Last year at this time, I was working away on the Egypt Mod case. With travel back and forth to our new North Jersey Micro Center, I seem to have had less time to spend messing around on a new case modification. However, I have not been entirely idle, as I have been trying my hand at wood carving. Besides, with the warm weather, it is much nicer being down in the nice cool basement...
My latest project is inspired by the flowing drapery and organic aspects found in art nouveaux design. Now, I'm not a carpenter by any stretch of the imagination, but that won't stop me from creating what amounts to a fancy wood shell that depends on an existing case shell to provide support and the mechanical functionality of a desktop case.
To tie the project elements together, I decided to incorporate flowering dogwood blossoms into the design of the wood panels and windows. I want the natural wood grain to be obvious, and it should also fit with a color scheme of pink and white. I settled on Bubinga for the wood, and obtained a nice selection of this "African rosewood" from the neighborhood Woodcraft store.
[caption id="attachment_411" align="aligncenter" width="228" caption="The Foxconn Diabolic case before"][/caption]
[caption id="attachment_413" align="aligncenter" width="293" caption="The Foxconn Diabolic case after"][/caption]
System case: I started with a Foxconn TH 202 series chassis that I saved back after one of my system upgrades. Foxconn makes some very nice cases where you can install most of the components without the need of any tools at all. Their outside shells are well-finished and have a certain flair, in this case (sorry, no pun intended) with their "Diabolic" theme, it's complete with glowing eyes, horns, and even a toothy grill over the front USB & audio connections.
My first step was to strip off all of the plastic parts, windows, and trim pieces to take the case down to the basic metal shell. Because the drive bays were designed to position the drive out through the front of the plastic bezel, I need an extension to my case for the same purpose.
[caption id="attachment_414" align="aligncenter" width="246" caption="To attach and support a new wood front panel, a frame of Bubinga wood is attached to the chassis with angle plates."][/caption]
I want a solid door to cover the front bays, but also decided that decorative openings for the drives and front panel should be and integral part of the project. To support a new front bezel, I added a rectangular frame and anchored it to the case with a couple of 90-degree angle plates.
[caption id="attachment_416" align="aligncenter" width="242" caption="Making the template for the front panel. Paper over the opening and light from the rear allows me to rough-position the drive and front panel openings."][/caption]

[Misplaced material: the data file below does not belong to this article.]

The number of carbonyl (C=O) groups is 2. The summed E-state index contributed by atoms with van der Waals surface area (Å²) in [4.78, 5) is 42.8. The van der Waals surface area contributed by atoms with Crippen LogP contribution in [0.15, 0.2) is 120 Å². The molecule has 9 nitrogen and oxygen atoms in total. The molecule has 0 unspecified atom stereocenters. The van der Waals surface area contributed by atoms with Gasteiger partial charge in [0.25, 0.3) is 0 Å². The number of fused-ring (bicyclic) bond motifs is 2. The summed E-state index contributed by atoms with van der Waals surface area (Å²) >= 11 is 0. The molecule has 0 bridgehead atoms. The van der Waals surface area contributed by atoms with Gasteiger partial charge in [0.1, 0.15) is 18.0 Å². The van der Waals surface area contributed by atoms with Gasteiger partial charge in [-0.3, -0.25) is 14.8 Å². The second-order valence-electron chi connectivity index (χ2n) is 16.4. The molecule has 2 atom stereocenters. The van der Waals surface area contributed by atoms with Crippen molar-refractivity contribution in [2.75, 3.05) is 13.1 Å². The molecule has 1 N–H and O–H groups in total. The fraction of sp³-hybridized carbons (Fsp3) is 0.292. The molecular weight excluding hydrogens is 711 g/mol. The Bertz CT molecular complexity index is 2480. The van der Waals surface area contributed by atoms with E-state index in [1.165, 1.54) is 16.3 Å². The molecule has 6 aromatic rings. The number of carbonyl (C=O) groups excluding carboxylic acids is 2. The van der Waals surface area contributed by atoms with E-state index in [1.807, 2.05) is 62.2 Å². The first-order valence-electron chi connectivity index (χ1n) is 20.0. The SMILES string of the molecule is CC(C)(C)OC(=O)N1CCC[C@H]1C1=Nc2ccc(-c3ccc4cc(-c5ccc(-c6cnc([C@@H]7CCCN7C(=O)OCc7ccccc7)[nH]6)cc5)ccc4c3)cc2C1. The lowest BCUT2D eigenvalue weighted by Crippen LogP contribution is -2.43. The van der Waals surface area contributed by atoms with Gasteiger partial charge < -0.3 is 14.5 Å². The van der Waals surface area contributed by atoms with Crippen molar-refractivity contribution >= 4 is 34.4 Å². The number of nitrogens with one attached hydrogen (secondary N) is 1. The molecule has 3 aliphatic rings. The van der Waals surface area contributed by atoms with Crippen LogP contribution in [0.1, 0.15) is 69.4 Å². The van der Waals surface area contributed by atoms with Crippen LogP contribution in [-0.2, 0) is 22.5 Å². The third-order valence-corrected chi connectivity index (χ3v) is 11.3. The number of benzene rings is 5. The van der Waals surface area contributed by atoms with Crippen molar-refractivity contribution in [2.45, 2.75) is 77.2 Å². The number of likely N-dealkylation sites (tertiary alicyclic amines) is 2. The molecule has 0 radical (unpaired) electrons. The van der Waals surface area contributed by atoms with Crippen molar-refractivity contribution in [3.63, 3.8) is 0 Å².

[caption id="attachment_417" align="aligncenter" width="180" caption="The decorative carving template is based on the grid template and defines the irregularly-shaped openings for the drives and USB panel."][/caption]
I created a wood grid to fit snugly into the opening to support the new front panel. A couple of wood screws through either side of the frame, prevent the grid from shifting or being pulled out.
[caption id="attachment_418" align="aligncenter" width="300" caption="Clamps hold the grid to the roughed-out front panel during gluing."][/caption]
A panel of 1/4" Bubinga is trimmed to the size of the frame, and then openings for drive bays and the front panel connections were marked and cut through the panel. The grid is then glued to the front panel before carving and finishing the surface.
[caption id="attachment_424" align="aligncenter" width="184" caption="The front panel with roughed-out openings is test-fitted in the front bezel frame."][/caption]
With the openings roughed out and the position and dimensions now defined by the retaining edge, a design for the front is laid out in actual size with paper and pencil. This template is then glued to the board with rubber cement and the design was then cut into the wood using a Dremel tool and a sharp burr.
[caption id="attachment_420" align="aligncenter" width="190" caption="The design template is glued to the panel with rubber cement. This will peel off easily once the pattern has been transferred to the surface by carving right through the paper."][/caption]
[caption id="attachment_421" align="aligncenter" width="155" caption="Front panel with the basic design carved through the template. Note the remains of the paper template in the flowers that are still attached to the open work area."][/caption]
For the openwork dogwood blossoms, a high speed rotary cutting bit was used,and then a variety of burrs to shape the detail. I could not proceed with the sides, top cap or base until this step was complete, since I won't know the exact dimensions until the bezel was installed and roughed-out.
[caption id="attachment_423" align="aligncenter" width="265" caption="Finishing touches: Frosted quartz for the front panel LED indicators, a wood power button, and translucent white glass behind the open work carving."][/caption]
Integrated into the bezel design are a (wood) power button and a frosted quartz cabochon, which will diffuse the LED light for power status and hard drive activity. Once I had the openings designed into the pattern, holes are carefully cut into inserts that are mounted in the bezel's support grid and the power switch and LEDs are hot-glued into place. Hot glue should be secure enough to hold, but flexible enough that it can be torn out if switch or LED needs replacement.
Thin wood veneer is glued over the front panel connectors and carefully trimmed with an Exacto knife to expose the USB, audio and FireWire ports. A single piece of translucent white glass is trimmed and installed behind the carved blossoms in anticipation of some specialty lighting to be added later.
Next time: side panels